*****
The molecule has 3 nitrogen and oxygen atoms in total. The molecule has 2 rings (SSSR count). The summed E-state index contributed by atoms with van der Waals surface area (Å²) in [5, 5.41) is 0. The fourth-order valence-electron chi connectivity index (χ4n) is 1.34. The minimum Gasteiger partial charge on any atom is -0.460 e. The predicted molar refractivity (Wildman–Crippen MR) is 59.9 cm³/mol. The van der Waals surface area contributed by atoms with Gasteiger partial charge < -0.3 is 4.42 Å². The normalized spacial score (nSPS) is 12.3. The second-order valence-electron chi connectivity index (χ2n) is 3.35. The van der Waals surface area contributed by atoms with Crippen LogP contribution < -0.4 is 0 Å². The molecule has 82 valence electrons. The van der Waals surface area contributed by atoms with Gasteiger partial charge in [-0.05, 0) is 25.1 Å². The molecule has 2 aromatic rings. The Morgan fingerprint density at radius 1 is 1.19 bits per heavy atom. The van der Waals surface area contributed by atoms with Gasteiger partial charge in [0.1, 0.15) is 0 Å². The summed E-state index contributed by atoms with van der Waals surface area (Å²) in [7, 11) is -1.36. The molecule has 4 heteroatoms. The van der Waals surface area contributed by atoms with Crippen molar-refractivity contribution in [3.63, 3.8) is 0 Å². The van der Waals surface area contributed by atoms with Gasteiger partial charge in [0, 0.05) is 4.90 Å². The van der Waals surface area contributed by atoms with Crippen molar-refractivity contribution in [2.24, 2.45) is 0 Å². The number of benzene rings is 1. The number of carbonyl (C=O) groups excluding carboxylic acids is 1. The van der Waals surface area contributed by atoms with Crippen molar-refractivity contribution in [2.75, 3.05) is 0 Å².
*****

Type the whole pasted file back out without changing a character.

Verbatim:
The molecule has 3 nitrogen and oxygen atoms in total. The molecule has 2 rings (SSSR count). The summed E-state index contributed by atoms with van der Waals surface area (Å²) in [5, 5.41) is 0. The fourth-order valence-electron chi connectivity index (χ4n) is 1.34. The minimum Gasteiger partial charge on any atom is -0.460 e. The predicted molar refractivity (Wildman–Crippen MR) is 59.9 cm³/mol. The van der Waals surface area contributed by atoms with Gasteiger partial charge < -0.3 is 4.42 Å². The normalized spacial score (nSPS) is 12.3. The second-order valence-electron chi connectivity index (χ2n) is 3.35. The van der Waals surface area contributed by atoms with Crippen LogP contribution < -0.4 is 0 Å². The molecule has 82 valence electrons. The van der Waals surface area contributed by atoms with Gasteiger partial charge in [-0.05, 0) is 25.1 Å². The molecule has 2 aromatic rings. The Morgan fingerprint density at radius 1 is 1.19 bits per heavy atom. The van der Waals surface area contributed by atoms with Gasteiger partial charge in [0.1, 0.15) is 0 Å². The summed E-state index contributed by atoms with van der Waals surface area (Å²) in [7, 11) is -1.36. The molecule has 4 heteroatoms. The van der Waals surface area contributed by atoms with Crippen molar-refractivity contribution in [3.63, 3.8) is 0 Å². The van der Waals surface area contributed by atoms with Gasteiger partial charge in [0, 0.05) is 4.90 Å². The van der Waals surface area contributed by atoms with Crippen molar-refractivity contribution in [2.24, 2.45) is 0 Å². The number of benzene rings is 1. The number of carbonyl (C=O) groups excluding carboxylic acids is 1. The van der Waals surface area contributed by atoms with Crippen molar-refractivity contribution in [2.75, 3.05) is 0 Å².